"I am very pleased to announce that the winner of the Writing in the Disciplines Distinguished Teaching Award this year is Jonathan Hsy, Assistant Professor of English in CCAS. Professor Hsy has shown dedication to WID since he arrived at GW. This dedication is evident in his course materials where Professor Hsy provides carefully staged frameworks for students to undertake close reading projects with difficult critical texts. Moreover, he provides direction with peer review assignments so that students in his courses can guide each other through the writing process. And, finally, Professor Hsy's assiduous comments on drafts and final papers enable students to learn as writers."
Professor Hsy contributes to the department’s larger vision for WID at several levels. First, he has taught at the introductory level, in English 51 (now English 1410), which is the first half of the British Literature survey. Students—many of whom go on to become English majors after their experience in such a course—learn to appreciate a wide array of medieval and early modern texts in this course, and their writing is largely focused on close reading of literary texts, critical analysis of those texts, and argumentative style. Second, Professor Hsy regularly teaches the required course for all English majors, Critical Methods (he is, in fact, teaching this course in the current semester). Critical Methods (English 2800, formerly 120) is a key WID course for English, as the interpretive and writing skills students acquire in it ideally animate all the other courses they take in the department (or in other departments if they are taking the course in conjunction with another major). Professor Hsy has approached his Critical Methods classes thematically, having students read critical theory, for example, alongside the theme “Reading Romance” in earlier semesters or alongside the theme “Medieval Writing, Modern Theory” in the current semester. Early writing in Critical Methods entails working with both theory and literature—close reading of passages is key for Professor Hsy, but so is the interpretation of “keywords" in writers such as Freud or Marx. An extensively revised and peer-workshopped essay concludes this course and serves, for Professor Hsy, as a “synthesis” essay, bringing together students’ writing as interpreters of literature and skillful readers of theory. Third, as students emerge into upper-level classes in the department, WID courses are important across the board; Professor Hsy has taught both “Special Topics in Literature” (English 3810, formerly English 172) and “Medieval Literature” (English 3420, formerly English 113) as WID courses. Students have responded to these classes with extreme enthusiasm (with one student, who was among those supporting Professor Hsy for the award, essentially saying she wishes she had taken more medievalist because of his effective writing instruction). Finally, Professor Hsy is an extremely effective mentor, working closely with a number of Graduate Teaching Assistants (GTAs) who have been involved with the WID program.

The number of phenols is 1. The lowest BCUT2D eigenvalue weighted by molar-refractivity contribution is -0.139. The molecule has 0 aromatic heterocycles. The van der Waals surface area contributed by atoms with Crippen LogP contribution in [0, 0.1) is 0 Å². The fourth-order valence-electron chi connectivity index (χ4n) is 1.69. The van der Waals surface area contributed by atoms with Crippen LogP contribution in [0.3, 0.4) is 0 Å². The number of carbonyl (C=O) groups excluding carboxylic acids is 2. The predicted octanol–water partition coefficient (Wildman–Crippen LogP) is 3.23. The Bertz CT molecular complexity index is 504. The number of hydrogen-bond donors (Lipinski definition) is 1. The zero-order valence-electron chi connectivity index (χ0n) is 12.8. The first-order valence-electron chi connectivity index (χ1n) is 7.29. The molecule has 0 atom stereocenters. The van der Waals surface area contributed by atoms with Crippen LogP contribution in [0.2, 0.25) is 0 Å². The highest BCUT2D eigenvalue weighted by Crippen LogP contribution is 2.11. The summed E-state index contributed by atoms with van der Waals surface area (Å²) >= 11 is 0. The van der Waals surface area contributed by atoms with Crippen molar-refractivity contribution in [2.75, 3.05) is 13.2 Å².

Congratulations Professor Hsy! Your colleagues and students are so proud to have you as a member of our academic community.